Dr. Herman B. White Jr. Senior Scientist
Fermi National Accelerator Laboratory
Fermi National Accelerator Laboratory Senior Scientist Dr. Herman B. White Jr. of Naperville was honored by the American Physical Society (APS) for his work in the field of physics, his public service and his role in mentoring students and fellow scientists.
On February 14, he received the 2010 Edward A. Bouchet Award, which recognizes a distinguished minority physicist who has made significant contributions to physics research. The award citation read: For his contributions to KTeV experiments and the establishment of a new kind of interaction distinguishing matter from antimatter, as well as his outstanding public service and mentorship roles.
During his 36-year career at Fermilab, White has helped design, commission and analyze data from some of the world’s most well-known particle physics experiments. Early in his career, he contributed to the development of an empirical formula (Stefanski and White) widely used at that time in the calculation of neutrino f lux in high-energy particle interactions. (He is the first African-American in history to have a scientific equation that bears his name.) His work in high-energy physics has included a wide variety of experiments.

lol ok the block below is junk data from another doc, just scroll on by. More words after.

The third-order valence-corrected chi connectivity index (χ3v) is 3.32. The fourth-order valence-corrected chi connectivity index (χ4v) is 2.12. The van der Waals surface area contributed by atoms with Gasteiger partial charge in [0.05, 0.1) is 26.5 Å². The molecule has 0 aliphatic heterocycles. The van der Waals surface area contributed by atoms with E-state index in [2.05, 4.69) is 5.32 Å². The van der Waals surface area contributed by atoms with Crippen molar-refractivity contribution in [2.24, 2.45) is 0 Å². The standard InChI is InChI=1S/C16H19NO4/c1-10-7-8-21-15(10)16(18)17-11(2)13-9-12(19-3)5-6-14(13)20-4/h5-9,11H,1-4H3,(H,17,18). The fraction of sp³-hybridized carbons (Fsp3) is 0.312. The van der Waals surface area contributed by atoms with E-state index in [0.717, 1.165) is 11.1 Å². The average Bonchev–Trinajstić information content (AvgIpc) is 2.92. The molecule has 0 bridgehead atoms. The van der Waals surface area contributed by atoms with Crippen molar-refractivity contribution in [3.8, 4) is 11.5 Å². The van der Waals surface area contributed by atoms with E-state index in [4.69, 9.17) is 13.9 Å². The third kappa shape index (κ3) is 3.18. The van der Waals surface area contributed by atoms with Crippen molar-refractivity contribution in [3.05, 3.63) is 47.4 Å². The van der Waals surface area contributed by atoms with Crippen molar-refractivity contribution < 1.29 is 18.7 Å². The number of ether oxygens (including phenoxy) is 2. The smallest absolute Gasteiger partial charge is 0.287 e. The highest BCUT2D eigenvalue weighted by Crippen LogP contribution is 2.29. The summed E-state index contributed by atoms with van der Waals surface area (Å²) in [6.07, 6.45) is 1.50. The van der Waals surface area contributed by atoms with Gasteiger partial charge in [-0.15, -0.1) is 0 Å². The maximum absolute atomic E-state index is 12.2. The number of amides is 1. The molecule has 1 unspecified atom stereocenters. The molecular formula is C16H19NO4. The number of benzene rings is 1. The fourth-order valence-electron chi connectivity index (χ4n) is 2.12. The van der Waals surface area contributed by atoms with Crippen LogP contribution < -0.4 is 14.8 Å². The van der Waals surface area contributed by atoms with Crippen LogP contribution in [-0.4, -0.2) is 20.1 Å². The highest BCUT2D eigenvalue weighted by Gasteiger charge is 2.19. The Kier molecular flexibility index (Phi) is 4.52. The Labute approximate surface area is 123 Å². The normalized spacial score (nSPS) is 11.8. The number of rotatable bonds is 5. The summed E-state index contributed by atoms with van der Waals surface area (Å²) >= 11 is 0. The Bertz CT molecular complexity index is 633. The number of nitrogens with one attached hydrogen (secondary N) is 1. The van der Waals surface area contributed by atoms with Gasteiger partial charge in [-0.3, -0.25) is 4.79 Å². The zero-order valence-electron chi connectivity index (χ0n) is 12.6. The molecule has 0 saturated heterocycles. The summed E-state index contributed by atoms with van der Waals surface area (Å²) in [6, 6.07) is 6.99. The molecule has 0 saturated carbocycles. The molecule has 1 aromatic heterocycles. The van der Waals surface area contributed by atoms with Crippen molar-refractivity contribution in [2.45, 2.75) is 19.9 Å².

In addition to his Fermilab position, for the past 16 years he has served as an Illinois Research Corridor Fellow and adjunct professor of physics at North Central College where he is also vice chairman of the Board of Trustees. For many years, White has led communication efforts to bring a focus on physics and physical science research to Congress and governmental agencies, including service on advisory panels for the U.S. Department of Energy, National Science Foundation, NASA and The National Academies. He is a member of a number of other governing boards of directors.
White earned an A.B. degree in physics from Earlham College, an M.S. degree in nuclear and accelerator physics from Michigan State University and a Ph.D. in elementary particle physics from Florida State University. He was a resident research associate in nuclear physics at Argonne National Laboratory (1971), an Alfred P. Sloan Travel Fellow at the CERN Laboratory (1972) and University Fellow at Yale from 1976 to 1978.